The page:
How many of us set massive goals for ourselves, especially around the New Year, only to give up soon after we notice we’re not making progress as quickly as we hoped? Or after that first moment we backslide slightly? It’s easy to drop out when the gap between today and our ultimate goal is large, looming, and overwhelming. It’s especially easy to walk away when we’re too focused on outputs, failing to notice the progress we’re making on our inputs.
Let me share more about what I mean by outputs and inputs, specifically.
Many of our patients come to Sound Medical Weight Loss for support during their weight loss journeys. Each patient’s goals are different: some have output goals (for example, to reach a certain number on the scale, or a certain jeans size) and others have input goals (for example, to be able to walk for 30 minutes six times a week).
The difference between the two?
We have full and complete control over our inputs. We can control whether we get that sixth walk in or not. In contrast, we have some control over outputs (e.g. we can impact our weight via our eating and workout habits), but outputs are also driven by other factors that may not be directly in our control (e.g. hormones, genetics, etc.)
If you’re always thinking about and obsessing over the outputs – for example, on the number that shows up on your scale – you’re bound to feel frustrated at times, and blame yourself/feel depressed for things that could be outside of your sphere of influence. This goes back to the failed New Year’s resolutions – have you ever tried your hardest at something, expected to see a certain result, failed to see that result, and then gave up entirely because you didn’t see the point of working so hard?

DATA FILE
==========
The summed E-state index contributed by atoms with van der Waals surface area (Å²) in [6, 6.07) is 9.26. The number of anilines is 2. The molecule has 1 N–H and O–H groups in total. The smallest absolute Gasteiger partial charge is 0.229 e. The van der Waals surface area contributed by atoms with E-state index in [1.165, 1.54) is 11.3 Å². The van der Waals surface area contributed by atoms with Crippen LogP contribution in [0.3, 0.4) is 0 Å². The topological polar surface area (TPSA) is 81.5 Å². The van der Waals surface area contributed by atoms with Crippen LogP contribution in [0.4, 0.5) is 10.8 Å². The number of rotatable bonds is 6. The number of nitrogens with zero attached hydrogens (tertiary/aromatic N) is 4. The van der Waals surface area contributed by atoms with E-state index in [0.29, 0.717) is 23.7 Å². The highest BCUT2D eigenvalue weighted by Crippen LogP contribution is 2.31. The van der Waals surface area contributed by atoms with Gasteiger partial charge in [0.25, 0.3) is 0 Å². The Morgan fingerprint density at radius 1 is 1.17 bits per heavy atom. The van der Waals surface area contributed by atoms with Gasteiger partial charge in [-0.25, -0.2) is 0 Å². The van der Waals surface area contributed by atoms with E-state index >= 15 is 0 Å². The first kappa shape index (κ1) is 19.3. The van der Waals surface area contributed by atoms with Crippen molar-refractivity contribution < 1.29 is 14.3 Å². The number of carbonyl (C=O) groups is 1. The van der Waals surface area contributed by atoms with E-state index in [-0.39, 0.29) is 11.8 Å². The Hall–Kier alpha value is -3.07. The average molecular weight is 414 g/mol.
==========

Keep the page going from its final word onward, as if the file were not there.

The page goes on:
A well-circulated quote I’ve seen comes to mind: “Do not let what is out of your control interfere with all the things you can control.” -unknown
Focus instead on the inputs, on the hard work itself. Focus on your consistency – on meditating for five minutes daily this week, for example. Let success simply be that – not on what that meditation might help you achieve. You’ll be much more in control, will find joy in the process itself, and are much more likely to be pleasantly surprised by the outputs in the end.
A powerful role model here is Malala Yousafzai, the young Pakistani girl who loved going to school. At 11 years old, Malala, along with her other female classmates, were no longer allowed to attend school once Taliban extremists took over her town. As young as she was, Malala began to speak out publicly on behalf of herself and all the girls in her town for their right to learn. This made her a target – and is why she was ultimately shot in the head by the Taliban. Miraculously, she survived, and even as she was in her hospital bed recovering, she again began plotting to speak out even more loudly for girls’ right to education. She established the Malala Fund, which ultimately earned her the Nobel Peace Prize in 2014.
Malala’s focus was laser-like on the inputs – on speaking out against extremists who outlawed girls from going to school. It earned her a Nobel Peace Prize, an incredible output. It’s almost impossible to think about Malala focused on the Prize itself, though. That was an achievement – not the goal.
Let Malala be your model for the big journeys you’re taking. Focus on the inputs, on what’s important to you, and on what you can control. The outputs will come, and you’ll find yourself able to be more compassionate and patient with yourself along the way.